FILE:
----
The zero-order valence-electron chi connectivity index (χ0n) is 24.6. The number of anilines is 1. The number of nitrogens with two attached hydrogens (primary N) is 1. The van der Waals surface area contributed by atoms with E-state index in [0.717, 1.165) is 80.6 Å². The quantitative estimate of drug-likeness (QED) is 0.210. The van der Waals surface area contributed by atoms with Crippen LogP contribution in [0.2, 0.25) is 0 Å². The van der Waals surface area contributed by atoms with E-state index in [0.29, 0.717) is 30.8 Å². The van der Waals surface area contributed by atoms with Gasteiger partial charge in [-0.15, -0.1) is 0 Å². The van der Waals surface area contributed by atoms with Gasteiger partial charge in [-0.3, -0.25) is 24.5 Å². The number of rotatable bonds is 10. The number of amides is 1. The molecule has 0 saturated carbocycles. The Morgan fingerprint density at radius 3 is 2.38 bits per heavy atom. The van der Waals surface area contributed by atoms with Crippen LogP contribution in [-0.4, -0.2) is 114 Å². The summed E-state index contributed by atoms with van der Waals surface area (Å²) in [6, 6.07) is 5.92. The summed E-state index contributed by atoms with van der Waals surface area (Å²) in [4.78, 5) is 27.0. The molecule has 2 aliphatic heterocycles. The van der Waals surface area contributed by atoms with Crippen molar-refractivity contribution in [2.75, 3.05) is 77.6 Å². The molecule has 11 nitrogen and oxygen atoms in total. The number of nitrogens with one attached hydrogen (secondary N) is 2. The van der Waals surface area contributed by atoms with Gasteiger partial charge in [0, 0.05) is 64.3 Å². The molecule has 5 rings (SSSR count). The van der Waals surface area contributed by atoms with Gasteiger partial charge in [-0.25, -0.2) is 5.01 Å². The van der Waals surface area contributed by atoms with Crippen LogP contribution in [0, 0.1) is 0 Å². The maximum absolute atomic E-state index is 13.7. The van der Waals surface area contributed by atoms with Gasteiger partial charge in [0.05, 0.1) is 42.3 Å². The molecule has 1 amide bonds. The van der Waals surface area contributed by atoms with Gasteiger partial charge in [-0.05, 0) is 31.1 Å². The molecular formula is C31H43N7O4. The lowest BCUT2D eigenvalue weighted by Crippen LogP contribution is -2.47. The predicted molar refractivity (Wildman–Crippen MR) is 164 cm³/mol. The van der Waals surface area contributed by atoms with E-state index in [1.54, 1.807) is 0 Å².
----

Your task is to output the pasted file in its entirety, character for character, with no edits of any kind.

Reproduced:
The zero-order valence-electron chi connectivity index (χ0n) is 24.6. The number of anilines is 1. The number of nitrogens with two attached hydrogens (primary N) is 1. The van der Waals surface area contributed by atoms with E-state index in [0.717, 1.165) is 80.6 Å². The quantitative estimate of drug-likeness (QED) is 0.210. The van der Waals surface area contributed by atoms with Crippen LogP contribution in [0.2, 0.25) is 0 Å². The van der Waals surface area contributed by atoms with E-state index in [0.29, 0.717) is 30.8 Å². The van der Waals surface area contributed by atoms with Gasteiger partial charge in [-0.15, -0.1) is 0 Å². The van der Waals surface area contributed by atoms with Gasteiger partial charge in [-0.3, -0.25) is 24.5 Å². The number of rotatable bonds is 10. The number of amides is 1. The molecule has 0 saturated carbocycles. The Morgan fingerprint density at radius 3 is 2.38 bits per heavy atom. The van der Waals surface area contributed by atoms with Crippen LogP contribution in [-0.4, -0.2) is 114 Å². The summed E-state index contributed by atoms with van der Waals surface area (Å²) in [6, 6.07) is 5.92. The summed E-state index contributed by atoms with van der Waals surface area (Å²) in [4.78, 5) is 27.0. The molecule has 2 aliphatic heterocycles. The van der Waals surface area contributed by atoms with Crippen molar-refractivity contribution in [2.75, 3.05) is 77.6 Å². The molecule has 11 nitrogen and oxygen atoms in total. The number of nitrogens with one attached hydrogen (secondary N) is 2. The van der Waals surface area contributed by atoms with Gasteiger partial charge in [0, 0.05) is 64.3 Å². The molecule has 5 rings (SSSR count). The van der Waals surface area contributed by atoms with Gasteiger partial charge in [-0.25, -0.2) is 5.01 Å². The van der Waals surface area contributed by atoms with Crippen LogP contribution in [0, 0.1) is 0 Å². The maximum absolute atomic E-state index is 13.7. The van der Waals surface area contributed by atoms with Gasteiger partial charge in [0.05, 0.1) is 42.3 Å². The molecule has 1 amide bonds. The van der Waals surface area contributed by atoms with Gasteiger partial charge in [-0.05, 0) is 31.1 Å². The molecular formula is C31H43N7O4. The lowest BCUT2D eigenvalue weighted by Crippen LogP contribution is -2.47. The predicted molar refractivity (Wildman–Crippen MR) is 164 cm³/mol. The van der Waals surface area contributed by atoms with E-state index in [1.54, 1.807) is 0 Å².